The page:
In the words of one of Australia’s leading historians of peacekeeping:

Each aid convoy which Australians protected in Baidoa helped people eat. Every person who did not step on a mine because de-miners had cleared it was given a gift they did not even know about; to vote in a free election is to be given control and political self-respect; even to meet a peacekeeper gives a message that suffering has not been ignored … peace is an elusive goal, constructed of many small things.

Australia’s peacekeepers serve in the midst of other people’s conflicts. They help those seeking non-violent solutions and at times have stood before those who will use force. They have been witness to the most terrible human tragedies and they have seen uplifting moments of self-determination. They have witnessed the birth of nations and have brought hope to suffering people.

Our peacekeepers could not have achieved what they have without the love and support of their families.

Unfortunately, peacekeeping operations are not conducted without loss. 16 Australians have lost their lives on Peacekeeping operations. On behalf of the Australian Government and the people of Australia I offer our heartfelt condolences and support for the families of fallen personnel who are here today.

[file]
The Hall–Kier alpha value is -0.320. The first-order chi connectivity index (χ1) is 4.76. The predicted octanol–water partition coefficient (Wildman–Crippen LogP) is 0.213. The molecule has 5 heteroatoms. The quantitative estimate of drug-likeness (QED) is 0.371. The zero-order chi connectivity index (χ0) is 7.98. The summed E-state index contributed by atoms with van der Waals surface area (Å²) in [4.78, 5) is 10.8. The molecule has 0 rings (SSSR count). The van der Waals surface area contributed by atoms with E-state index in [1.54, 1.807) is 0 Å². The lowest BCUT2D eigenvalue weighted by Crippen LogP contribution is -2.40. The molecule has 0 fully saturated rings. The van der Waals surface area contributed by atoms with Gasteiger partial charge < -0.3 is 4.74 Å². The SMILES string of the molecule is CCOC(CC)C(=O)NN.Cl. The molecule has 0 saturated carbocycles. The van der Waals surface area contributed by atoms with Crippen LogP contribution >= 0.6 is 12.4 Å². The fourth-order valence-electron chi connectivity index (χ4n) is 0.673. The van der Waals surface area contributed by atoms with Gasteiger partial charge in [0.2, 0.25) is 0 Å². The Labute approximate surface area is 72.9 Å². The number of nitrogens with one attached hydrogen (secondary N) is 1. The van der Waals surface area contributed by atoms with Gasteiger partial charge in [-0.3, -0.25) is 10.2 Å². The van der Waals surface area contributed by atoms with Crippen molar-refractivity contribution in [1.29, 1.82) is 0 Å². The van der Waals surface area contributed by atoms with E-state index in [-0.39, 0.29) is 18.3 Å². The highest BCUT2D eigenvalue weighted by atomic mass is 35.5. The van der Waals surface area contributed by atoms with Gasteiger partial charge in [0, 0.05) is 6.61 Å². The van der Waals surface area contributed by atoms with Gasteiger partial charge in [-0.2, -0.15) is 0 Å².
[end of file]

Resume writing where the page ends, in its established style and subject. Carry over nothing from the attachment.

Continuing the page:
For those families who cannot be with us today, I offer that very same message.

Also to those who still continue to suffer as a result of their service, and to the loved ones of those who as a result of their service, are tragically not with us anymore, we share our condolences.

If there is a common thread that runs through Australia’s many and enormously diverse peacekeeping deployments, it is pride. Pride in service, pride in the work they have done, pride in being an Australian on overseas operations.

Today all Australians share in that pride. We acknowledge the service and sacrifice of all who have taken part in peacekeeping operations. We honour that service and the proud place that Australia’s peacekeepers hold in our country’s history of participation in wars and conflicts around the world.

Lest we forget.